Stephanie Pollack, associate director of the Dukakis Center for Urban and Regional Policy, suggests an innovative idea for better bus service in Boston.
By Eric Moskowitz | The Boston Globe | January 4, 2013
Governor Deval Patrick said Friday that he will unveil a proposal later this month to raise the necessary money through taxes or fees to fix the state’s financially beleaguered transportation network.
Patrick declined to say how he would raise the money or how much he would seek. Past reports have identified an annual gap of roughly $1 billion between what the system needs and what the state raises and spends.
But his comments add to a growing sense of inevitability on Beacon Hill that residents will be asked to pay more to repair the state’s crumbling infrastructure and confront years of red ink.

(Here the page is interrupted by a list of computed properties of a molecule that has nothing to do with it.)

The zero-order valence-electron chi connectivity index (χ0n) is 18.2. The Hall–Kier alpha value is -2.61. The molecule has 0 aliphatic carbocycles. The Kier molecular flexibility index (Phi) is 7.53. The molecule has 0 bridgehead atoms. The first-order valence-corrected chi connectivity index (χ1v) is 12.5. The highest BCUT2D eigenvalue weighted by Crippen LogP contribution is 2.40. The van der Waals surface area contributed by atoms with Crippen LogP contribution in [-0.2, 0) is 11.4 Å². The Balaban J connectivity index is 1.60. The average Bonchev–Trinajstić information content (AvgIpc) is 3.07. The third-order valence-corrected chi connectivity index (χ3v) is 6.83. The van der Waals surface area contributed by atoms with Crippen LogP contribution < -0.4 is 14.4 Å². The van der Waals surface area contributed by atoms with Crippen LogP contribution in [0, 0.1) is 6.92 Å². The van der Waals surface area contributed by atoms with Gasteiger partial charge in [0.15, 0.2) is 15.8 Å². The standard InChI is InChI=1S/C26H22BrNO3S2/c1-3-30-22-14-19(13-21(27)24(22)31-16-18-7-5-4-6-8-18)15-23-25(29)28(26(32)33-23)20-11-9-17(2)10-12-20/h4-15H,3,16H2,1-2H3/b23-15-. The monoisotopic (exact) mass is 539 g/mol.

Legislative leaders who previously embraced a policy of “reform before revenue” appear to be shifting from asking whether more money is needed to asking how to raise that money and where to spend it. Read More
By Eric Moskowitz | The Boston Globe | July 25, 2012
Doug Taylor used to get to work the way most Americans do, driving alone. Then he switched jobs to one of the many Kendall Square companies that offer financial incentives for employees to leave their cars at home. After trying the commuter rail, the 48-year-old Medford resident soon discovered he could pocket even more by biking.
Though Taylor had not owned a bicycle since high school, he now pedals 12 miles most days, taking the T occasionally, driving rarely.
“I enjoy the freedom of doing it and the exercise,” said Taylor, associate director since January of an economic research group at Ironwood Pharmaceuticals. “Between riding the bike and the amount of walking I’ve done to and from [the T], I’ve actually lost 12 pounds.” Read More